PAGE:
A LIM domain protein from tobacco involved in actin-bundling and histone gene transcription

Danièle Moes*, Sabrina Gatti, Céline Hoffmann, Monika Dieterle, Flora Moreau, Katrin Neumann, Marc Schumacher, Marc Diederich, Erwin Grill, Wen Hui Shen, André Steinmetz, Clément Thomas

*Corresponding author for this work

Research output: Contribution to journalArticleResearchpeer-review

35 Citations (Scopus)


The two LIM domain-containing proteins from plants (LIMs) typically exhibit a dual cytoplasmic-nuclear distribution, suggesting that, in addition to their previously described roles in actin cytoskeleton organization, they participate in nuclear processes. Using a south-western blot-based screen aimed at identifying factors that bind to plant histone gene promoters, we isolated a positive clone containing the tobacco LIM protein WLIM2 (NtWLIM2) cDNA. Using both green fluorescent protein (GFP) fusion- and immunology-based strategies, we provide clear evidence that NtWLIM2 localizes to the actin cytoskeleton, the nucleus, and the nucleolus. Interestingly, the disruption of the actin cytoskeleton by latrunculin B significantly increases NtWLIM2 nuclear fraction, pinpointing a possible novel cytoskeletal-nuclear crosstalk. Biochemical and electron microscopy experiments reveal the ability of NtWLIM2 to directly bind to actin filaments and to crosslink the latter into thick actin bundles. Electrophoretic mobility shift assays show that NtWLIM2 specifically binds to the conserved octameric cis-elements (Oct) of the Arabidopsis histone H4A748 gene promoter and that this binding largely relies on both LIM domains. Importantly, reporter-based experiments conducted in Arabidopsis and tobacco protoplasts confirm the ability of NtWLIM2 to bind to and activate the H4A748 gene promoter in live cells. Expression studies indicate the constitutive presence of NtWLIM2 mRNA and NtWLIM2 protein during tobacco BY-2 cell proliferation and cell cycle progression, suggesting a role of NtWLIM2 in the activation of basal histone gene expression. Interestingly, both live cell and in vitro data support NtWLIM2 di/oligomerization. We propose that NtWLIM2 functions as an actin-stabilizing protein, which, upon cytoskeleton remodeling, shuttles to the nucleus in order to modify gene expression.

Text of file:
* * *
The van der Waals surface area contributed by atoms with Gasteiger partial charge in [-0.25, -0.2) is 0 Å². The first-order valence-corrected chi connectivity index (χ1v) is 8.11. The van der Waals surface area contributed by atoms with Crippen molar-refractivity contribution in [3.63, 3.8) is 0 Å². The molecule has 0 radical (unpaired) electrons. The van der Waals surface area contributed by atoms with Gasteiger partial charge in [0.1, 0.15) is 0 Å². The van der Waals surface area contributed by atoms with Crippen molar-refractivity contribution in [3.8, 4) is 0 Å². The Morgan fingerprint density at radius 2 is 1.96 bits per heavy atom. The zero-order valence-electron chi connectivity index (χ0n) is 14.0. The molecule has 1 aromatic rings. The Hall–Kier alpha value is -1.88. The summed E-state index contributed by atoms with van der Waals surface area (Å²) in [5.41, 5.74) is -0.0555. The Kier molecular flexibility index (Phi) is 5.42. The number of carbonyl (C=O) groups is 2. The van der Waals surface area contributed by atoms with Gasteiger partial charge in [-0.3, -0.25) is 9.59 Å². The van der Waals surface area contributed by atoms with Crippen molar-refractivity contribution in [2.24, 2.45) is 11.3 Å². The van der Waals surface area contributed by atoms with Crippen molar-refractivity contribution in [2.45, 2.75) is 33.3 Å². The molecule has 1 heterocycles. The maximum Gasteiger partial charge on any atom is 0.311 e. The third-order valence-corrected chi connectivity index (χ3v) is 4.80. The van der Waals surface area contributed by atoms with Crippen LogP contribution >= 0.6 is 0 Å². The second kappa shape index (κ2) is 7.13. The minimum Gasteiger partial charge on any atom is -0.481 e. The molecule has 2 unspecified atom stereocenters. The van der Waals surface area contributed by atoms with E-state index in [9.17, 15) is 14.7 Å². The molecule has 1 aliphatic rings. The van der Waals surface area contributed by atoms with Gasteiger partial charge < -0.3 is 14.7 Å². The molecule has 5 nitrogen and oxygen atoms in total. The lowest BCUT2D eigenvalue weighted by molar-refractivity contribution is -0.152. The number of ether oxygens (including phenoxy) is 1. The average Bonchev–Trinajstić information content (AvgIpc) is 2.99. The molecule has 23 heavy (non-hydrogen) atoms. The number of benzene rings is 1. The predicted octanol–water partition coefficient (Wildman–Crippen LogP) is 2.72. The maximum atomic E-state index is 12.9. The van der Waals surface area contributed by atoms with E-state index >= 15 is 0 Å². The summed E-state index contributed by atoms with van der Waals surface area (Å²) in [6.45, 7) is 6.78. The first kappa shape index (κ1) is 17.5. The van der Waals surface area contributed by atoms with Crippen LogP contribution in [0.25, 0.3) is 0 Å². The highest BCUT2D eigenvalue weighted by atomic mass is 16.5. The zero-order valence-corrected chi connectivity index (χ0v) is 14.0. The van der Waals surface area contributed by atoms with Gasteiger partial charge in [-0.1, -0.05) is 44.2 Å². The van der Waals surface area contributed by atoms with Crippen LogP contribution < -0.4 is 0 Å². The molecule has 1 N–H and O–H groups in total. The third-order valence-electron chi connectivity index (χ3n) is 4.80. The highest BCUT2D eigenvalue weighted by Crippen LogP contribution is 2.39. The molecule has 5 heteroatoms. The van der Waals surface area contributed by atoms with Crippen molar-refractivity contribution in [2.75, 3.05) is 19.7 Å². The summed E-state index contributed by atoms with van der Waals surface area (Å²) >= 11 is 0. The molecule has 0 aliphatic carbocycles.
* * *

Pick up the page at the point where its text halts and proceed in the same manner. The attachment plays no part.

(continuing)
Original languageEnglish
Pages (from-to)483-502
Number of pages20
JournalMolecular Plant
Issue number2
Publication statusPublished - Mar 2013


  • Actin
  • BY-2
  • DNA-binding
  • LIM
  • Nicotiana tabacum
  • cytoskeleton
  • histone genes
  • promoter regulation
  • transacting factors


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